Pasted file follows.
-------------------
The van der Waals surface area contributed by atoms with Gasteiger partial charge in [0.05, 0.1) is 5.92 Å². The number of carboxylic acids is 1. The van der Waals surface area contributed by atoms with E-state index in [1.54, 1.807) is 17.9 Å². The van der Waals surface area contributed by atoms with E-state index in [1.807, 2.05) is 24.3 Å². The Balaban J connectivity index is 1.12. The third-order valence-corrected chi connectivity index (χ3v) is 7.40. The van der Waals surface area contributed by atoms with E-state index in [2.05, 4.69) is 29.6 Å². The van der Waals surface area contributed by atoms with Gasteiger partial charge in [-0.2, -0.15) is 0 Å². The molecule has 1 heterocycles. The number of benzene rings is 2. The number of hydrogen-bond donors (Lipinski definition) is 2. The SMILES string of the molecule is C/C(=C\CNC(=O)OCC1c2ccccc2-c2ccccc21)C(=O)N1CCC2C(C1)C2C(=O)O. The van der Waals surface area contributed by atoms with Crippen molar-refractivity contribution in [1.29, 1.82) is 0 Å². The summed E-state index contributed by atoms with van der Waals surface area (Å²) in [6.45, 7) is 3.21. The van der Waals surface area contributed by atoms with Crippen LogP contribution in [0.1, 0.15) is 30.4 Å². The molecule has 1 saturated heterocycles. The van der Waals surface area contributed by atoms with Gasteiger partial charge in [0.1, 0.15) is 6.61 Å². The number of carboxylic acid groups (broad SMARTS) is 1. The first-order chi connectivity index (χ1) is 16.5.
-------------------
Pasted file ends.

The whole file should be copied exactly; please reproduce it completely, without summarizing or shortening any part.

The van der Waals surface area contributed by atoms with Gasteiger partial charge in [0.05, 0.1) is 5.92 Å². The number of carboxylic acids is 1. The van der Waals surface area contributed by atoms with E-state index in [1.54, 1.807) is 17.9 Å². The van der Waals surface area contributed by atoms with E-state index in [1.807, 2.05) is 24.3 Å². The Balaban J connectivity index is 1.12. The third-order valence-corrected chi connectivity index (χ3v) is 7.40. The van der Waals surface area contributed by atoms with E-state index in [2.05, 4.69) is 29.6 Å². The van der Waals surface area contributed by atoms with Gasteiger partial charge in [-0.2, -0.15) is 0 Å². The molecule has 1 heterocycles. The number of benzene rings is 2. The number of hydrogen-bond donors (Lipinski definition) is 2. The SMILES string of the molecule is C/C(=C\CNC(=O)OCC1c2ccccc2-c2ccccc21)C(=O)N1CCC2C(C1)C2C(=O)O. The van der Waals surface area contributed by atoms with Crippen molar-refractivity contribution in [1.29, 1.82) is 0 Å². The summed E-state index contributed by atoms with van der Waals surface area (Å²) in [6.45, 7) is 3.21. The van der Waals surface area contributed by atoms with Crippen LogP contribution in [0.1, 0.15) is 30.4 Å². The molecule has 1 saturated heterocycles. The van der Waals surface area contributed by atoms with Gasteiger partial charge in [0.1, 0.15) is 6.61 Å². The number of carboxylic acid groups (broad SMARTS) is 1. The first-order chi connectivity index (χ1) is 16.5.